Fathering in A Quiet Place

  by Chris Horst

WARNING: Spoilers abound below. So many spoilers. If you have any plans to see this movie—and you absolutely should (though it’s rated PG-13 for a reason; we certainly don’t recommend it for kids)—avert your gaze.

My wife told me she wanted to see A Quiet Place in the theaters. I had seen the trailer and politely declined. I don’t equate scary movies with date nights. But I eventually relented and agreed to put my fears behind me.

I’m so glad that I did. I cannot recall a better theater experience. The directors did not waste a second, maximizing every scene from start to thrilling finish. The film is not as terrifying as the trailer led me to believe. It’s in that glorious Stranger Things / Signs category of scary movies: intense and gripping, but neither dark nor gory.

The highlight of the film was the performance of John Krasinski. It took about five minutes to realize Jim Halpert wasn’t in Scranton anymore. Now, I have never warred against bloodthirsty aliens. But among the brotherhood of fathers, I connected with Krasinski’s character, Lee Abbott.

The film, in short, pits Abbott’s family against the aliens. They struggle to lead normal lives without making a sound. All the Abbotts are remarkable in their own way, but here’s what I loved about Lee:

Assurance: Lee’s relationship with his oldest son takes us into the heart of fatherhood. Throughout the film, it is not Lee’s confidence in himself which inspires, but his confidence in his children. He believes in who they are and what they are capable of accomplishing. When he takes his son fishing, he insists his son is capable even when it’s clear his son doesn’t believe him. He trusts his son has what it takes to provide for the family, breathing his confidence into him.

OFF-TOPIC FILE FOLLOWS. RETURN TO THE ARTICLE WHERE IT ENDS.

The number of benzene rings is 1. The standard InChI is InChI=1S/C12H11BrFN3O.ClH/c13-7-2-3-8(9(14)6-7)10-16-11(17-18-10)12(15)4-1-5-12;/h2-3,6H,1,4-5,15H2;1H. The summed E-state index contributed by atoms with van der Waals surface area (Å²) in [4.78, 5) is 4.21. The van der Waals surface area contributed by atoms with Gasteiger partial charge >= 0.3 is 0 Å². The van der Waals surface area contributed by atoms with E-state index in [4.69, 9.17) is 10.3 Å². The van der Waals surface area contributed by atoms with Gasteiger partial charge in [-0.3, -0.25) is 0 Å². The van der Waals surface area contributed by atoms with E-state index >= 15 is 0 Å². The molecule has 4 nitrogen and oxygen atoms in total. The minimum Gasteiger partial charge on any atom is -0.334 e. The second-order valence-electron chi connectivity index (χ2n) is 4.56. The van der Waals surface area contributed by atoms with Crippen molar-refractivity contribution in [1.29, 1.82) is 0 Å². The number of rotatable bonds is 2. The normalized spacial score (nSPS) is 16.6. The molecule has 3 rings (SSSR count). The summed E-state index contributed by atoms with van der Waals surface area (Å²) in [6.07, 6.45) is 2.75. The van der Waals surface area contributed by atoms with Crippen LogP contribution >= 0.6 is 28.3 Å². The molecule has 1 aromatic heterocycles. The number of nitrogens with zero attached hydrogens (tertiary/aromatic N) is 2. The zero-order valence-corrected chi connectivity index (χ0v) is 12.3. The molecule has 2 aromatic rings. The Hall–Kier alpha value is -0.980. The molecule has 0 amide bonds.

Unconditionality: Lee’s relationship with his daughter is strained. Early in the film, it’s clear his teenage daughter loves her dad, but is also frustrated by him. She believes he won’t give her enough freedom. Her strong will frustrates him. And I’d argue he messed up at times in how he expressed his love for her (that said: apocalyptic fathering is certainly hard). But he seized his final breaths to assert his love. As the film concludes, we see the countless hours Lee exerted to help his hearing-impaired daughter hear again. And we understand his love for his daughter did not come with conditions. No matter how strained, he loved her deeply.

Sacrifice: A Quiet Place takes us to a father’s deepest question: Would we give up everything if it meant our kids had a shot to live? Lee does just that, of course. Faced with his certain death or the certain death of his children, he chooses the former. Lee gave me a vision for the courage I’d hope to have in a terrible moment like that—and all the daily moments that distill down to that same question: Am I willing to give up my comforts to ease the pain of my children?

If you’ve read this far, I hope you have already seen the film. If you haven’t, skip the latest superhero flick and see A Quiet Place. As you do, you’ll look yourself in the mirror and ask the right sort of questions about who you are as a dad.


Postscript: We’ve covered other great movies before: Among others, Up, Big Hero Six, and Inside Out

Image from IMDB.